MIAMI GARDENS, Fla. – This is what the World Baseball Classic should be. A slow-dance-close game in the eighth inning. Jersey-clad fans going hoarse when the tournament's best closer enters the game. Some yelling for him, others for his demise. All rather confused because he arrives in the middle of an at-bat. And all marveling, too, at a pair of changeups that flutter like a hummingbird and end the inning.
Francisco Rodriguez surged off the mound and into the arms of his Venezuelan teammates. He cared. Heavens, did he care, and not nearly as much about the situation's unorthodoxy – his manager, Luis Sojo, yanked Ramon Ramirez off the mound with two balls, a strike and two runners on so K-Rod could do what K-Rod does – as its endgame: a flailing Jose Lopez, two orphaned runners and eventually a 2-0 victory over Puerto Rico that sends Venezuela to the WBC semifinals in Los Angeles and sets up a win-or-go-home game Tuesday between the Puerto Ricans and the Americans they mercy-ruled Saturday.
There were no injuries, no false bravado, no indifference in the stands, no mismanagement, no general chicanery – none of the undesirable detritus that has bogged down the games involving Team USA, and the WBC by proxy. It's almost as though the tournament prospers without the Americans.
So enough about them, because the game put on by the Venezuelans and Puerto Ricans at Dolphin Stadium was a beaut, from the first hit that showed the crowd's allegiance – a good 80 percent of the 25,599 were pro-Venezuela – to the last out, a weak ground ball off a K-Rod fastball.
For the second time in three days, he recorded a four-out save. His last one came in 2007, before he set the single-season save record with 62 and signed a $37 million contract with the New York Mets.
"Nobody wants to face K-Rod," Venezuela outfielder Carlos Guillen said. "Especially in that situation when you're down by two runs, because everybody knows in the whole world who is K-Rod."
Not who so much as what: a dominator – though usually for three outs. Last year, the Los Angeles Angels babied him en route to his record-breaking 62-save season. None stretched beyond one inning. On Saturday, Rodriguez notched his first four-out save since July 1, 2007, and two days later he came back with an even odder one.
He threw his requisite 12 warm-up pitches while Ramirez worked himself into a jam. When the bullpen signaled that K-Rod was ready, Sojo didn't hesitate to summon him.
"If I was a manager, I would've brought him in, too," said Puerto Rico outfielder Carlos Beltran, now a Mets teammate of Rodriguez. "I want that guy there. I wasn't surprised at all."
"A little bit," he said. "I'm not gonna lie to you. Yeah. As soon as I told the bullpen coach I was ready … "
In he went, to save Felix Hernandez's game. For more than a week, the anxiety-ridden in Venezuela lamented Sojo's use of Hernandez as a four-inning relief pitcher in the team's first game. They hadn't seen him since.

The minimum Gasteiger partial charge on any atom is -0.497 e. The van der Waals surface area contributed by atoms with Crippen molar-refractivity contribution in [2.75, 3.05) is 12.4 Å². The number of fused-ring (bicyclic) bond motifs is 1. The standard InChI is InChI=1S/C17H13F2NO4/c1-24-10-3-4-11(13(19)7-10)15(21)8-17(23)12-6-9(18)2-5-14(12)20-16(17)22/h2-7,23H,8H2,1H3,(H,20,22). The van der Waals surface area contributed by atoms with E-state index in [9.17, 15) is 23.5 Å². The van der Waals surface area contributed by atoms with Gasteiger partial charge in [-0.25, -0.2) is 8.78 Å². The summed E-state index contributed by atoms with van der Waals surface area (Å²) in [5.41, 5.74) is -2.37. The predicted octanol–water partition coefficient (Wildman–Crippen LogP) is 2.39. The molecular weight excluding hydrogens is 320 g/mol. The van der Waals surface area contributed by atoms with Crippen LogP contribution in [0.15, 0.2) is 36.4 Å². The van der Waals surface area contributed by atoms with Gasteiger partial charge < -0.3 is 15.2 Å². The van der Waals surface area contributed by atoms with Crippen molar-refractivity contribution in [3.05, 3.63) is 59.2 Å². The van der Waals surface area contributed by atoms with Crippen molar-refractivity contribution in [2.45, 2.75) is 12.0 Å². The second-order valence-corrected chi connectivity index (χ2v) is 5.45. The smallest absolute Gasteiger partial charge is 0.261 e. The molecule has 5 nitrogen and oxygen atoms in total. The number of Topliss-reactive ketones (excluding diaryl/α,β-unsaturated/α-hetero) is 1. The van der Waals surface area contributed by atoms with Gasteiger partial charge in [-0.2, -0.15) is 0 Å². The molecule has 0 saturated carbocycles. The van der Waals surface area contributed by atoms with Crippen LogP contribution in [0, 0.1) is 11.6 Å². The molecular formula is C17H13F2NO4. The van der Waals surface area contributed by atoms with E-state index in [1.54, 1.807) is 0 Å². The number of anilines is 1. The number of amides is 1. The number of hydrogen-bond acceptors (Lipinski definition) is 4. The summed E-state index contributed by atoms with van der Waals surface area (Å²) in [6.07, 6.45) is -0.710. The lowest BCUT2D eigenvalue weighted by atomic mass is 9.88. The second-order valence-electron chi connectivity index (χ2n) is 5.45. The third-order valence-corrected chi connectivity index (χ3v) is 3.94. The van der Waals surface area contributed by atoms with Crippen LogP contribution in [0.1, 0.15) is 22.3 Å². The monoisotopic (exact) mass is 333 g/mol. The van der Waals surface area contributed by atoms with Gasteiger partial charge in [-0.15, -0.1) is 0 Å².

"That's the man the whole of Venezuela wanted on the mound," Sojo said.
Understandably. No one in baseball can dazzle with quite the array of pitches that Hernandez can, the unfair 94-mph fastball with late cut and the unfairer curveball that's heavy like a shotput and the unfairest slider with such deep tilt and late break that of the 449 he threw last season, only 16 went for hits.
Though Hernandez wasn't at his sharpest, he went 4 2/3 shutout innings before hitting the 85-pitch limit. He gave up four hits and four walks, struck out seven and ceded to Carlos Vasquez, a career minor leaguer who struck out Carlos Delgado and prompted King Felix to charge out of the dugouts with a pair of claps, amplifying a juiced crowd even more.
"Today," the 22-year-old Hernandez said, "was the most exciting day of my life."
And why wouldn't it be? The Venezuelan fans behaved during Magglio Ordonez's at-bats after serenading him with boos during the pool's first game for his support of Hugo Chavez, the country's socialist president. Instead of chanting "Chavista," a derogatory term for a Chavez loyalist, a pro-Ordonez pocket instead tried to start another: "Magg-li-o, Magg-li-o, Magg-li-o." No one shouted it down.
"They just had more crazy Venezuelans out here," Puerto Rico starter Ian Snell said.
They banded together, the 20,000 or so Venezuela supporters, for their team and their country. They huzzahed when Hernandez matched Snell's three strikeouts in the first inning, and they lauded Guillen's RBI single for a 1-0 lead, and they saved up the rest of their energy during an eight-minute delay to determine whether catcher Ramon Hernandez had actually hit a home run.
The ball was clearly over the left-field fence, and even though the instant-replay machine was broken – can't $75 million in revenue sharing at least buy the Marlins a working replay device? – the umpires got the call right. Ed Rapuano waved his finger around to signal the home run, Hernandez finished the longest trot of his career and the fans rose with approval.
They stood, too, in the ninth inning, as K-Rod mowed through Puerto Rico's lineup. He celebrated in his outlandish fashion, and so did everyone else, because after the embarrassment of not even making the semifinals in the 2006 WBC, they had plumbed their energy to rescue their pride.
The WBC can succeed, and that was apparent from the voices, the claps, the cheers, the cries and the thank yous, all delivered by a people to whom this tournament really matters. Forget K-Rod's changeups and marvel at that: the WBC redeemed, for a night at least.